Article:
New “Drug Wars” Class Being Offered for Spring
Students at Housatonic who are interested in the effect the drug war has on our democracy are in luck. A special topics class will be offered in the spring of 2017 to anyone who wants to be a contributing member of our democracy.
The formal name of the course is IDS 298: “Special Topics: Drug Wars,” and it will be taught every Wednesday in room 135 from 2:00 p.m. to 4:50 p.m. The course reference number for students who would like to sign up is 1892.
Saulo Colon , a sociology instructor at Housatonic, is teaching the course, along with Matthew Dunne a history professor.
Colon would like to teach students to think for themselves independently by looking at documented sources to question our past assumptions. Specifically, Colon says he would like to see students question the idea that drugs are a criminal problem instead of a mental health issue.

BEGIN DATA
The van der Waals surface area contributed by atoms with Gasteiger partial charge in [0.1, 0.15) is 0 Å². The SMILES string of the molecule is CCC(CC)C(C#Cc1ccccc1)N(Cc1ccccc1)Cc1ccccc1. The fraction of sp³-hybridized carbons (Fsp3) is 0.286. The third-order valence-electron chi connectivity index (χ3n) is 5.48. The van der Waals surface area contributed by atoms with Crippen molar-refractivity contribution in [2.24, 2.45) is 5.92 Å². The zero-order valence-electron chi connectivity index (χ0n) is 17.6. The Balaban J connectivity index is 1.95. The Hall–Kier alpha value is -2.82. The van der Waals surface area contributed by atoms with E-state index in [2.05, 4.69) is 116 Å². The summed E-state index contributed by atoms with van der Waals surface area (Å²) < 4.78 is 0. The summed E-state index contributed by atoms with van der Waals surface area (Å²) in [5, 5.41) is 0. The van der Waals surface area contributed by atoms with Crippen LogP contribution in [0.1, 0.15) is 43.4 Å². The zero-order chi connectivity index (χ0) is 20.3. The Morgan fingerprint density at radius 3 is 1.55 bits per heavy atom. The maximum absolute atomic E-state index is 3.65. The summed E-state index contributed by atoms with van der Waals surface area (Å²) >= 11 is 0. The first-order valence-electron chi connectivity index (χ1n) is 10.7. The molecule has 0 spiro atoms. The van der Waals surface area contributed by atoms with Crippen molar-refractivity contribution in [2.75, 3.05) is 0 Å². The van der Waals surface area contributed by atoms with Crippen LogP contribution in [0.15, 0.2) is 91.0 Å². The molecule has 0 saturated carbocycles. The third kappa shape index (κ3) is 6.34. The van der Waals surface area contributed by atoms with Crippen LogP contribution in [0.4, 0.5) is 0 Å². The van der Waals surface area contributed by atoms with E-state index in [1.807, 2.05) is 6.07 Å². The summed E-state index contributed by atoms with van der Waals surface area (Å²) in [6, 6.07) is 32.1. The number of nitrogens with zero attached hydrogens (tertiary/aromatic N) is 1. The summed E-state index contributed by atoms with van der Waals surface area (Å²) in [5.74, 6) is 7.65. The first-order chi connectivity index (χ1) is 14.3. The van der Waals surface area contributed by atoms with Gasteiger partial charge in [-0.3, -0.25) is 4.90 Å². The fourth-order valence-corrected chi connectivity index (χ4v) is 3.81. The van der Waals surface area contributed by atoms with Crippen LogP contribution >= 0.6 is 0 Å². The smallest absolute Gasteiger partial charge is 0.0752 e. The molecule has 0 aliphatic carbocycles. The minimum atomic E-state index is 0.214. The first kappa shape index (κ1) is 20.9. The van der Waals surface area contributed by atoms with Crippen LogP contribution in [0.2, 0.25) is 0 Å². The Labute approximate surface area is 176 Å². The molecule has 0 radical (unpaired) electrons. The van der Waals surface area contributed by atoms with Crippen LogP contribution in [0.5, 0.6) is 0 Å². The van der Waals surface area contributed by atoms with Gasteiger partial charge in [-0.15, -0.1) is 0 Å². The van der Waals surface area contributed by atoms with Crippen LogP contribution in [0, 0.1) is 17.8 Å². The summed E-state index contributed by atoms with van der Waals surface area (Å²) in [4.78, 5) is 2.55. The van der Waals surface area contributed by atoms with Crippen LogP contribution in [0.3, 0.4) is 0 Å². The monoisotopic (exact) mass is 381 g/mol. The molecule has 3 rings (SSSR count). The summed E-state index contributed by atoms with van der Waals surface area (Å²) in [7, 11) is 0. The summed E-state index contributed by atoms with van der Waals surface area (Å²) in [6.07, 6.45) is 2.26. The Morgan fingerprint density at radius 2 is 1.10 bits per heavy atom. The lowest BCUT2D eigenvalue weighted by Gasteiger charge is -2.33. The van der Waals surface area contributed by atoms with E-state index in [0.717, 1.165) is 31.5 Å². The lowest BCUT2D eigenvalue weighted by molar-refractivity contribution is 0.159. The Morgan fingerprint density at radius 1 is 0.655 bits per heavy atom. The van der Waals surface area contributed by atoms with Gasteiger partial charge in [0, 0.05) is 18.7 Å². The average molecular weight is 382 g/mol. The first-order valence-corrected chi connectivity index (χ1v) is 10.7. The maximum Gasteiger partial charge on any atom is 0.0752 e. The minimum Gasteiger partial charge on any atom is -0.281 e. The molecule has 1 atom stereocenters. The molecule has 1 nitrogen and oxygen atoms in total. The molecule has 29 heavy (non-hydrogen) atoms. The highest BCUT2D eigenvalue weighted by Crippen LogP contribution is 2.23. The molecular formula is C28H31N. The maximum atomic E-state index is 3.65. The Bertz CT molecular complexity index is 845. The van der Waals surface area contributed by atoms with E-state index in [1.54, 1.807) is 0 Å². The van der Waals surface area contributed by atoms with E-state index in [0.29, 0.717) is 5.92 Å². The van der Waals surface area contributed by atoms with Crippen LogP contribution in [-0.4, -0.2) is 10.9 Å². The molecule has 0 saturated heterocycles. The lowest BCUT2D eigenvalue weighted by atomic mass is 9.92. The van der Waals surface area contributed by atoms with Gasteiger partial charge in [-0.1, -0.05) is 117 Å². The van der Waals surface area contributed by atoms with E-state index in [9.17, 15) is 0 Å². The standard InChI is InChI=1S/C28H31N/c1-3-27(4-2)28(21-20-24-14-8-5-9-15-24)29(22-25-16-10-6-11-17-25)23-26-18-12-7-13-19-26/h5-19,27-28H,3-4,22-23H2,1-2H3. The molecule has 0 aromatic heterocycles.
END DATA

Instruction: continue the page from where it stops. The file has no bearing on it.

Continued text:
“Students should take this class because they will learn about how the structure of the society they live in is changed and how this will help them to understand current events and why they happen,” he said.
Colon emphasized that the United States has more people in prison than any other country. He also explained the war on drugs steals democratic rights from prisoners. The reason is because many of these prisoners are excluded from voting and participating in our democracy. He also emphasized that prisons protect corporate interests by paying prisoners far less than the minimum wage.
“Lastly prisons are places where corporations are now hiring people to work that should be done outside because the minimum wage doesn’t apply to prisons,” he added.
He also explained that the current war on drugs is a form of racial profiling.
“With the massive incarceration of poor people many people who are people of color — increasingly immigrants — require having a police system that profiles, targets and preys on mostly young men, but increasingly our poor woman too,” Colon said.
Colon then explained that our current prison system negatively affects our democracy.
“Our police prison system is limiting our democracy,” Colon said. “Democracy for the few, prisons for the many.”
Colin would like to provide a class to students that they can use their entire life.
“Our goal is to provide a class that is engaging, challenging, relevant, and useful,” he said.